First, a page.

If I understand you correctly, this article on FFmpeg's Wiki named "Create a thumbnail image every X seconds of the video" shows that FFmpeg can't do what you want it to do (without some automated calculations).
The wiki says that
-vf "fps=fps=XYZ" is your best shot - it will create one thumbnail/frame every
XYZ frames of the original video. If you really want 10 pictures per video and they all have different lengths, you could first read out the total frame-count and then calculate the needed fps with a script:
wanted_frames_times_actual_fps being e.g.
10*25 (PAL) or
10*30 (NTSC) in your case and
hh means hours,
mm means minutes,
ss means seconds, and
ff means frames (after the last counted second). Calculation example: a timecode of
01:35:45.960 in FFmpeg's terms, as FFmpeg doesn't use frames but milliseconds) at 25 frames per second resembles 143649 frames total.
This solution could well work - you just need to find a way to get the total time of the video (e.g. via ffprobe) and its fps (if you can't get a proper timecode) and then store that info as a variable named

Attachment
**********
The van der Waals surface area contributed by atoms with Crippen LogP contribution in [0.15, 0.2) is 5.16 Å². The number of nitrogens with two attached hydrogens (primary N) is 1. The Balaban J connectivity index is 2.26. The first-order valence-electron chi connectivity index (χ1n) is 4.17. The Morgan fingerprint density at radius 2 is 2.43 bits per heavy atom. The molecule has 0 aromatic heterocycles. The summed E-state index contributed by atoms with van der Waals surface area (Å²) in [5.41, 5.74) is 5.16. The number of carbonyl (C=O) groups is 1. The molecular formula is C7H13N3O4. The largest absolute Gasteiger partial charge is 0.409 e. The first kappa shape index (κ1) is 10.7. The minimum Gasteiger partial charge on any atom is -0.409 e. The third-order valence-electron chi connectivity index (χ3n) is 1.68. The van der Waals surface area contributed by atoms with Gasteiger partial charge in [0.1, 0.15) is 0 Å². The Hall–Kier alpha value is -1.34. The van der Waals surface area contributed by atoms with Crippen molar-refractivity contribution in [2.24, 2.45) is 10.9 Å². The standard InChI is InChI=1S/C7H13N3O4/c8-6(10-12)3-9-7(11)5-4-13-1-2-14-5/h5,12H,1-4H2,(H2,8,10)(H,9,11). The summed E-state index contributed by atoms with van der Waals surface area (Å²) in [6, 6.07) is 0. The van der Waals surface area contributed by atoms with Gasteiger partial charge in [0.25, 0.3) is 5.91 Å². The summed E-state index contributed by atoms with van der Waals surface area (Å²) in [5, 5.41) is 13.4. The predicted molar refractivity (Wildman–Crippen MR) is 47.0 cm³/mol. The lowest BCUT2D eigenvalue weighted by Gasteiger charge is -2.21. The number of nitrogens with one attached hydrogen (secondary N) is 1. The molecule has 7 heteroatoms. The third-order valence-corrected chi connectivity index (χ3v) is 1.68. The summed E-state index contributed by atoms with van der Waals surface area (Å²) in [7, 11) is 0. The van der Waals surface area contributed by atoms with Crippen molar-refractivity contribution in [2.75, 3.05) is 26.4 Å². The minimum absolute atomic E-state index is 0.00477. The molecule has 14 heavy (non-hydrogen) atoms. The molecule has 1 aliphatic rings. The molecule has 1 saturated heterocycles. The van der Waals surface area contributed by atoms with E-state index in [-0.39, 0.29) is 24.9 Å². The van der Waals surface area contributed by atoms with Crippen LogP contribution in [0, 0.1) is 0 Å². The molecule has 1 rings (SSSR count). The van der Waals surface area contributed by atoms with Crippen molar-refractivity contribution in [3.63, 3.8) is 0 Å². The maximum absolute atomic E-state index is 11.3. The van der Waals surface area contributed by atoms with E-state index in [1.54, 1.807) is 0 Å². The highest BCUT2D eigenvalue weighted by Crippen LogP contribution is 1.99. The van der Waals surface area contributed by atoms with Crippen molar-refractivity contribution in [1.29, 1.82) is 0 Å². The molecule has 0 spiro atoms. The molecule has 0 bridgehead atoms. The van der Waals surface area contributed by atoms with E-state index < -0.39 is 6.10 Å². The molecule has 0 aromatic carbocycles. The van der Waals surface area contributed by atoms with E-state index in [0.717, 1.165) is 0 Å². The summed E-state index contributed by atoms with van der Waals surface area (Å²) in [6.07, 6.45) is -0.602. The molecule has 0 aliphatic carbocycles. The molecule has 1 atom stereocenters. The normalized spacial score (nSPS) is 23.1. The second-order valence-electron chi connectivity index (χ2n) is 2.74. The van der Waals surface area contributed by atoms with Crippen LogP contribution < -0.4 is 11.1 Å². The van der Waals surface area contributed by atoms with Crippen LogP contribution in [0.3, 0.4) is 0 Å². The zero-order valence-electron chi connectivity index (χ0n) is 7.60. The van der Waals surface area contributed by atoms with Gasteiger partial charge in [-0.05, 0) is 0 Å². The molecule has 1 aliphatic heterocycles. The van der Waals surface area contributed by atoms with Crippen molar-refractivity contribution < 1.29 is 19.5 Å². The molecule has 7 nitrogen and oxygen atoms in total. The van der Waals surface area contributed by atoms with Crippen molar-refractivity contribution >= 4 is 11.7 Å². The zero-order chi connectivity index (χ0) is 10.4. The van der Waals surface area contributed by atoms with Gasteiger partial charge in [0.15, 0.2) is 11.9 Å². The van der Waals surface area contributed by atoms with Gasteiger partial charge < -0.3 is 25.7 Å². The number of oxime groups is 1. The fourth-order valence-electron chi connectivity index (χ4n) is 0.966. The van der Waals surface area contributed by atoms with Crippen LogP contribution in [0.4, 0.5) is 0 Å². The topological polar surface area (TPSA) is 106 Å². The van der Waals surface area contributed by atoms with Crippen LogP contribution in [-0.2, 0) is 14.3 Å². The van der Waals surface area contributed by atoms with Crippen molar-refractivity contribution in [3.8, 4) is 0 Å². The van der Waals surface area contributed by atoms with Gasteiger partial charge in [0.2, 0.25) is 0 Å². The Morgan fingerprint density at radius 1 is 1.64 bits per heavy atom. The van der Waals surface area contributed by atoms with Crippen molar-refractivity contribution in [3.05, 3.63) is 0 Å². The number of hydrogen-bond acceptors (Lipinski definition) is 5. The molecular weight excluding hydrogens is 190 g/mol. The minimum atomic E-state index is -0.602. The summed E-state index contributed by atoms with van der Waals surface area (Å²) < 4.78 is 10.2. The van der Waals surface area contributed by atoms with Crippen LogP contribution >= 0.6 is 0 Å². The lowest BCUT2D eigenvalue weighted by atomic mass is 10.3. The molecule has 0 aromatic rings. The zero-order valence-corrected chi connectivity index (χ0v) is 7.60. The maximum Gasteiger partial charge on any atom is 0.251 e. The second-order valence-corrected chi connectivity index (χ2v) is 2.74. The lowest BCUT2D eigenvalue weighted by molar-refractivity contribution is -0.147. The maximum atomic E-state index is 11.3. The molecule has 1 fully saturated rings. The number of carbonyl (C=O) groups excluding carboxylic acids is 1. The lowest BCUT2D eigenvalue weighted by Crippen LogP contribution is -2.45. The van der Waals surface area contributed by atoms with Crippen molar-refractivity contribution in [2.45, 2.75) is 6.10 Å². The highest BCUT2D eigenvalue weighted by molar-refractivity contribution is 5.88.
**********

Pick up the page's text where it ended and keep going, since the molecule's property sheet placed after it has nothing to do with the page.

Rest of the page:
I found another approach on this in the Wiki's "Also see"-section, linking to
a superuser-question named "Meaningful thumbnails for a Video using FFmpeg" which suggests using:
ffmpeg -hide_banner -i <YOUR_VIDEO> -vf "select=gt(scene\,0.8)" -frames:v 10 -vsync vfr -vf "fps=fps=1/200" -y out%03d.png
(I modified the code a bit - changed image codec to PNG and changed values for
fps. Also changed the output images to have three digits in their names.)
and then re-coding them to your GIF.
This solution also needs some computation or manual labor, as the values of all options (and especially
fps need changing according to the length of the video. I.e. I tried the original code from superuser with a 35min video - and only got 5 frames out of it.